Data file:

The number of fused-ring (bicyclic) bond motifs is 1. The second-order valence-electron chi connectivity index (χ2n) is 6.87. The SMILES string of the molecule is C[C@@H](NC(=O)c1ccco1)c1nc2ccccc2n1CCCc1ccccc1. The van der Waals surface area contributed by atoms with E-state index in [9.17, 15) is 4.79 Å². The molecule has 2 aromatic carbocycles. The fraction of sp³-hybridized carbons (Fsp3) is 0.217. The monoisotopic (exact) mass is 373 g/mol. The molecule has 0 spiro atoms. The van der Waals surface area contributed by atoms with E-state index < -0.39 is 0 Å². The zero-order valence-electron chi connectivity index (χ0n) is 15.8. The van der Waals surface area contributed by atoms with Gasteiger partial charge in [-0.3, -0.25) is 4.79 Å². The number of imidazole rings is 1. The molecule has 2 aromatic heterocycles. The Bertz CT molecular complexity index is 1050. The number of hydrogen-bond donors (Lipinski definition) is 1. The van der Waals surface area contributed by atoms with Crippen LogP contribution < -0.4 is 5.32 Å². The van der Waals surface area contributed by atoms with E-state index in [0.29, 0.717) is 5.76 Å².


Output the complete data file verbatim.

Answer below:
The number of fused-ring (bicyclic) bond motifs is 1. The second-order valence-electron chi connectivity index (χ2n) is 6.87. The SMILES string of the molecule is C[C@@H](NC(=O)c1ccco1)c1nc2ccccc2n1CCCc1ccccc1. The van der Waals surface area contributed by atoms with E-state index in [9.17, 15) is 4.79 Å². The molecule has 2 aromatic carbocycles. The fraction of sp³-hybridized carbons (Fsp3) is 0.217. The monoisotopic (exact) mass is 373 g/mol. The molecule has 0 spiro atoms. The van der Waals surface area contributed by atoms with E-state index < -0.39 is 0 Å². The zero-order valence-electron chi connectivity index (χ0n) is 15.8. The van der Waals surface area contributed by atoms with Gasteiger partial charge in [-0.3, -0.25) is 4.79 Å². The number of imidazole rings is 1. The molecule has 2 aromatic heterocycles. The Bertz CT molecular complexity index is 1050. The number of hydrogen-bond donors (Lipinski definition) is 1. The van der Waals surface area contributed by atoms with Crippen LogP contribution < -0.4 is 5.32 Å². The van der Waals surface area contributed by atoms with E-state index in [0.29, 0.717) is 5.76 Å².